One of the defining issues in the 1992 U.S. presidential election, NAFTA, has fallen off the radar in the current campaign. This suggests either that many in the U.S. have lost interest in it or, more likely, the subset who visit the HBS Working Knowledge site are generally comfortable with the results that NAFTA has produced. But it seems not to have receded in interest among at least one group of readers of this column. The column "What Lies Beyond NAFTA?," with a focus on future responses to issues concerning migration between Mexico and the U.S., elicited comments largely from Mexican readers—not surprising in view of the central role that Vicente Fox, the president-elect of Mexico, is expected to play in upcoming discussions of NAFTA 2.0.
There was little argument among respondents about the positive impact of NAFTA on both U.S. and Mexican consumers and economies. The conclusion is that it has created jobs on both sides of the border while sharpening the ability of Mexican companies to compete. The Mexican business community is learning to cope not only with foreign competitors, but also with rising labor costs caused by more competition for the skills of the Mexican labor force. In the words of Alejandro Jaime, "American society needs Mexico and vice versa."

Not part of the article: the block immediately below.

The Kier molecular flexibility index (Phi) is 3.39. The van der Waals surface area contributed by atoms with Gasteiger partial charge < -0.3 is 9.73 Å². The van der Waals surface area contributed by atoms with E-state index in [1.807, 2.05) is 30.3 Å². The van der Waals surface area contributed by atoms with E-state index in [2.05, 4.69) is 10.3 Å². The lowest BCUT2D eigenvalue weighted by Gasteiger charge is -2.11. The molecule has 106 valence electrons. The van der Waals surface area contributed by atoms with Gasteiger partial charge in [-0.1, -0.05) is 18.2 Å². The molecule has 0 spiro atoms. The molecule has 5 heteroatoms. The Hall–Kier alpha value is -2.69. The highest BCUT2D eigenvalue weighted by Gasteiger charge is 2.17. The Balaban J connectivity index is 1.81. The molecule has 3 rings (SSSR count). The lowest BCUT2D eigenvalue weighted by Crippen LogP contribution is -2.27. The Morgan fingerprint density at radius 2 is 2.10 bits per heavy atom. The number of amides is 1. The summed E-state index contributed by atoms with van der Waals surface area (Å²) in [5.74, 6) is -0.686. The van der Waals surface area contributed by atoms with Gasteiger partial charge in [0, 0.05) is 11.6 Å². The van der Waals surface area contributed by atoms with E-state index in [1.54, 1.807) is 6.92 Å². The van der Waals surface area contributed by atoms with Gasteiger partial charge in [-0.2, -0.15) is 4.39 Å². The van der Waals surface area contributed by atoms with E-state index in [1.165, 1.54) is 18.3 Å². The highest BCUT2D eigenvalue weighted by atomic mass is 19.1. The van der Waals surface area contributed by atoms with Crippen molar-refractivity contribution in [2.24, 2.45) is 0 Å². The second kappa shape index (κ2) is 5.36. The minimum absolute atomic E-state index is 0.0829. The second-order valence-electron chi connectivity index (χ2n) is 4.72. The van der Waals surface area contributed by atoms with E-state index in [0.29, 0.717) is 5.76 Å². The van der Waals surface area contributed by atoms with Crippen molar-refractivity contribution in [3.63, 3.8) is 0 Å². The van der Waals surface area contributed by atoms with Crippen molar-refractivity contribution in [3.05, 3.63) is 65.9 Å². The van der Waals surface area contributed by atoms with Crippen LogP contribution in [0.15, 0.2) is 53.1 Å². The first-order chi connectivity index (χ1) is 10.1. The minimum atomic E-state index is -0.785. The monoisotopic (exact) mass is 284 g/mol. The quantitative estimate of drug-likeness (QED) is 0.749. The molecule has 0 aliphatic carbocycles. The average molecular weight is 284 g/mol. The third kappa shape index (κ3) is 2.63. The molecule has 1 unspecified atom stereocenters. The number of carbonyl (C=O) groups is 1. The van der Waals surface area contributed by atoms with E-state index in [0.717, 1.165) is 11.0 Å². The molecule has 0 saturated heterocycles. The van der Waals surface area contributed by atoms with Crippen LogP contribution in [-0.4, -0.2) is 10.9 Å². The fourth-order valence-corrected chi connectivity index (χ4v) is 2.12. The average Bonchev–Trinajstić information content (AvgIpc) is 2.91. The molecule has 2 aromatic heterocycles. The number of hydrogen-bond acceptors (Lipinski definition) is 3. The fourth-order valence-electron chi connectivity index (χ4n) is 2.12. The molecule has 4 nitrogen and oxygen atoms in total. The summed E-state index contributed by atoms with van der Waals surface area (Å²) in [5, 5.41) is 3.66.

Nor was there any argument that illegal immigration into the U.S. from Mexico is a dehumanizing process for both countries. As Diego Martinez put it, "Illegal immigration is a terrible thing. Not only does it create a new social class of underground activity in the U.S., but it also creates millions of broken homes ... in Mexico." He concludes that legalizing the free flow of labor into the U.S. "could be equivalent to the abolition of slavery in the nineteenth century."
And respondents seemed largely in agreement that Vicente Fox is well equipped to help foster a serious discussion of ways of dealing with the labor migration that will take place one way or another between the two countries. In addition, Xavier Ponce de Leon expressed the hope that something might be done to foster the creation of wealth (and jobs) in Mexico through the removal of structural barriers that inhibit entrepreneurial behavior.